A burnt forest is not a pleasant sight to see, but that is exactly what greeted a Birthright group from the United States on Tuesday, July 6, when they came to work in a forest near Beit Shemesh in the Lower Judean Plain. This is the area where a major forest fire broke out during the last week of June, destroying 300,000 trees in over 3,000 dunams (750 acres) of man-planted forests and natural woodlands. The Birthright group came here to help begin forest rehabilitation and to prune trees in order to lessen the chance they will catch fire in the future.
The group was greeted by KKL-JNF's Ilan
, who spoke with them about KKL-JNF in general, and its afforestation program in particular: "You are spending some time with KKL-JNF today as part of our Nof Moledet program, which means "creating our landscape with our own hands". In Israel, over 90% of our forests were planted by man, which means that they need a lot of care. It's very popular to come to Israel and plant a tree, it's also symbolic, but, as I said, they need a lot of care afterwards. We need a lot of helping hands for this work. The forest we'll be working in today is maintained by students from abroad.
"Zionism is about doing – when you do something physically, you get a sense of belonging. The forest here is a pine forest, and pine trees are survivors. They grow fast, they don’t need a lot of water, they grow in rocky areas, but they burn very easily. In the last few weeks we've had some major forest fires in this region, caused by negligence and arson. In my opinion, this is a form of terror. The work we will be doing here today will help prevent future fires from spreading to areas that are still green."Yoav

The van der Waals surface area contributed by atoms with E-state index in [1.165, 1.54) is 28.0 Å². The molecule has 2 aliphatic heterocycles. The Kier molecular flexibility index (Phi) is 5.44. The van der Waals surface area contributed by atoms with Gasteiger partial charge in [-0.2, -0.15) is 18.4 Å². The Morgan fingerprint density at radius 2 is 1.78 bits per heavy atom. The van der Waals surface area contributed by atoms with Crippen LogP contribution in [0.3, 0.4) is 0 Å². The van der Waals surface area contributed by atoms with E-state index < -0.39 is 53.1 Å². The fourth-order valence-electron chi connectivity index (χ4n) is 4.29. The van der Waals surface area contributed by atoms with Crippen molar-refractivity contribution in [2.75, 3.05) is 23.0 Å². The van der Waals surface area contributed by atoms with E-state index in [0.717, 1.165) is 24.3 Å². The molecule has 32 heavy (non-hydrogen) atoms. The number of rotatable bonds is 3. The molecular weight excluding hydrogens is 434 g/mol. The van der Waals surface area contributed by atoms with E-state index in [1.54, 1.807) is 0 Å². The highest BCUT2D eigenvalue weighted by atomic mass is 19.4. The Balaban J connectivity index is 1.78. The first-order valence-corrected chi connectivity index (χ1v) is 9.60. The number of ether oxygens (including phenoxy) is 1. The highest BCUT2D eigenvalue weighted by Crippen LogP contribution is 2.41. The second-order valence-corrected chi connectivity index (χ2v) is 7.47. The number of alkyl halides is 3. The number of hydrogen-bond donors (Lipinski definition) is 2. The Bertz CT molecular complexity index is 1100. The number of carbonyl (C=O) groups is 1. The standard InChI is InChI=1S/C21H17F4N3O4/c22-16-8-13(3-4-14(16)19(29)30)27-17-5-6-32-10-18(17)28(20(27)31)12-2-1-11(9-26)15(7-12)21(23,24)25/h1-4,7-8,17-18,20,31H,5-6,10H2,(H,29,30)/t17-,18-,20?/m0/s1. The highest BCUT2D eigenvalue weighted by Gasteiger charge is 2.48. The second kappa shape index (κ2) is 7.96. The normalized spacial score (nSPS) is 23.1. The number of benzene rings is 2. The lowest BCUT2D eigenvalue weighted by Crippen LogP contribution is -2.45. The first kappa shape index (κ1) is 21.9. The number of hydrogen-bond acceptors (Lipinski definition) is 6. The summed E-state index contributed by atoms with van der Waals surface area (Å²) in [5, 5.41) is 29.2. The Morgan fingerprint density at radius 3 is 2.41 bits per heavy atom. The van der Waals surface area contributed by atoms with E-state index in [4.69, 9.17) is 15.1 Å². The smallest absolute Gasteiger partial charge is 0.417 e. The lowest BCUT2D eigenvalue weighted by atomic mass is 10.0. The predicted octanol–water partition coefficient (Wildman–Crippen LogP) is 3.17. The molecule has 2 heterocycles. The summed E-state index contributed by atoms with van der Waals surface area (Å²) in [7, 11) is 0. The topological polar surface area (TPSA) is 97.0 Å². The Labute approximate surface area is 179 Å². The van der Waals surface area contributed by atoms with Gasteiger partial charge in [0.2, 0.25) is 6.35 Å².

, a KKL-JNF guide, explained to the group about the work they would be doing in the forest: "Everyone needs a pair of gloves and a saw, because we will be cutting off the lower branches of the pine trees, about one and a half meters from the ground up. As Ilan said, this help prevents forest fires; it channels the energy of the tree upwards and allows the sunlight to reach the forest floor, which encourages the rehabilitation of the indigenous Mediterranean forest."Yirmi David
, head of KKL-JNF's Nof Modelet project, explained about the program: "We are working together with Birthright to give young people visiting Israel the experience of actually working in the land of Israel. Most groups spend five hours working in the forest and learning about it, which is a form of practical Zionism and also ecological. Each youth group receives an area of its own to work in, so they get a feeling that it's 'their' forest and they can see progress from year to year. Last year, over 1,300 Birthright participants took part in KKL-JNF programs."
"This group is specifically a JNF USA – Shorashim group," said Irene Dashevsky
, the group's JNF USA guide. "They are from the East Coast, and for most of them, this is their first time in Israel. They are all either graduate students or already employed. The group includes 46 participants ages 22-26, and this is the fifth day of their ten-day visit. We were already at the Hula and other KKL-JNF projects in the north, and we will be visiting the Sderot indoor playground and other JNF USA projects in the south. Most of them have heard of KKL-JNF in the past, but they usually identify the organization with trees, so this is a real eye-opener for them, besides creating a very strong connection with Israel and its people."
"Birthright brings people to Israel who would not have come here on their own," said Asaf Caravani